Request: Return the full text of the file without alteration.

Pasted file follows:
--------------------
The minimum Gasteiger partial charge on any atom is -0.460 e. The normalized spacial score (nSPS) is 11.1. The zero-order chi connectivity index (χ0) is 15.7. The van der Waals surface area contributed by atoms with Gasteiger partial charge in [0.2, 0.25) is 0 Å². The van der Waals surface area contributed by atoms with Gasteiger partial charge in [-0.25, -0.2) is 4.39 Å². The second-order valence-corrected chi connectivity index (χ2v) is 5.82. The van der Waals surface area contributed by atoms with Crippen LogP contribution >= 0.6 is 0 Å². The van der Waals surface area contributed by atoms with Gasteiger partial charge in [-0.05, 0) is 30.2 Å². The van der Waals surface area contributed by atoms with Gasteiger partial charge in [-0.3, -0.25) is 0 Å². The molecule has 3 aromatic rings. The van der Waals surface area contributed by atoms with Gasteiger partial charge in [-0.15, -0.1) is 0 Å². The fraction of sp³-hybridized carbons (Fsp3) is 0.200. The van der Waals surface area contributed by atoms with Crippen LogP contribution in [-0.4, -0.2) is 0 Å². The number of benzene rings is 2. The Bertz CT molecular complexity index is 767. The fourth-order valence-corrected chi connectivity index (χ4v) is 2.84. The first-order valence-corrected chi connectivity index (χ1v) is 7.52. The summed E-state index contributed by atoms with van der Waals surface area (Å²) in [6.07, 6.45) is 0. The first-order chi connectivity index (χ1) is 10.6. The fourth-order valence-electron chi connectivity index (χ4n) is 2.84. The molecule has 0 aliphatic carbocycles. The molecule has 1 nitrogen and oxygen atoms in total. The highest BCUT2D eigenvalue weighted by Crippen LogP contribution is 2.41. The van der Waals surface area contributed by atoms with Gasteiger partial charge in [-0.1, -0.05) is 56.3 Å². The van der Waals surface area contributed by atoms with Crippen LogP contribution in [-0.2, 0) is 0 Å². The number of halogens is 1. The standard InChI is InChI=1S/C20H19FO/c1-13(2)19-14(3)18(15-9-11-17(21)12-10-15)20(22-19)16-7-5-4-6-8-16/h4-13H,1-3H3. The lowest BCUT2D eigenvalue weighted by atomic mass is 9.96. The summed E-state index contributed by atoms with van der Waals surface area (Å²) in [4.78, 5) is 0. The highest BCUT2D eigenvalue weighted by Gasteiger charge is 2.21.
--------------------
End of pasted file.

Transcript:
The minimum Gasteiger partial charge on any atom is -0.460 e. The normalized spacial score (nSPS) is 11.1. The zero-order chi connectivity index (χ0) is 15.7. The van der Waals surface area contributed by atoms with Gasteiger partial charge in [0.2, 0.25) is 0 Å². The van der Waals surface area contributed by atoms with Gasteiger partial charge in [-0.25, -0.2) is 4.39 Å². The second-order valence-corrected chi connectivity index (χ2v) is 5.82. The van der Waals surface area contributed by atoms with Crippen LogP contribution >= 0.6 is 0 Å². The van der Waals surface area contributed by atoms with Gasteiger partial charge in [-0.05, 0) is 30.2 Å². The van der Waals surface area contributed by atoms with Gasteiger partial charge in [-0.3, -0.25) is 0 Å². The molecule has 3 aromatic rings. The van der Waals surface area contributed by atoms with Gasteiger partial charge in [-0.15, -0.1) is 0 Å². The fraction of sp³-hybridized carbons (Fsp3) is 0.200. The van der Waals surface area contributed by atoms with Crippen LogP contribution in [-0.4, -0.2) is 0 Å². The number of benzene rings is 2. The Bertz CT molecular complexity index is 767. The fourth-order valence-corrected chi connectivity index (χ4v) is 2.84. The first-order valence-corrected chi connectivity index (χ1v) is 7.52. The summed E-state index contributed by atoms with van der Waals surface area (Å²) in [6.07, 6.45) is 0. The first-order chi connectivity index (χ1) is 10.6. The fourth-order valence-electron chi connectivity index (χ4n) is 2.84. The molecule has 0 aliphatic carbocycles. The molecule has 1 nitrogen and oxygen atoms in total. The highest BCUT2D eigenvalue weighted by Crippen LogP contribution is 2.41. The van der Waals surface area contributed by atoms with Gasteiger partial charge in [-0.1, -0.05) is 56.3 Å². The van der Waals surface area contributed by atoms with Crippen LogP contribution in [-0.2, 0) is 0 Å². The number of halogens is 1. The standard InChI is InChI=1S/C20H19FO/c1-13(2)19-14(3)18(15-9-11-17(21)12-10-15)20(22-19)16-7-5-4-6-8-16/h4-13H,1-3H3. The lowest BCUT2D eigenvalue weighted by atomic mass is 9.96. The summed E-state index contributed by atoms with van der Waals surface area (Å²) in [4.78, 5) is 0. The highest BCUT2D eigenvalue weighted by Gasteiger charge is 2.21.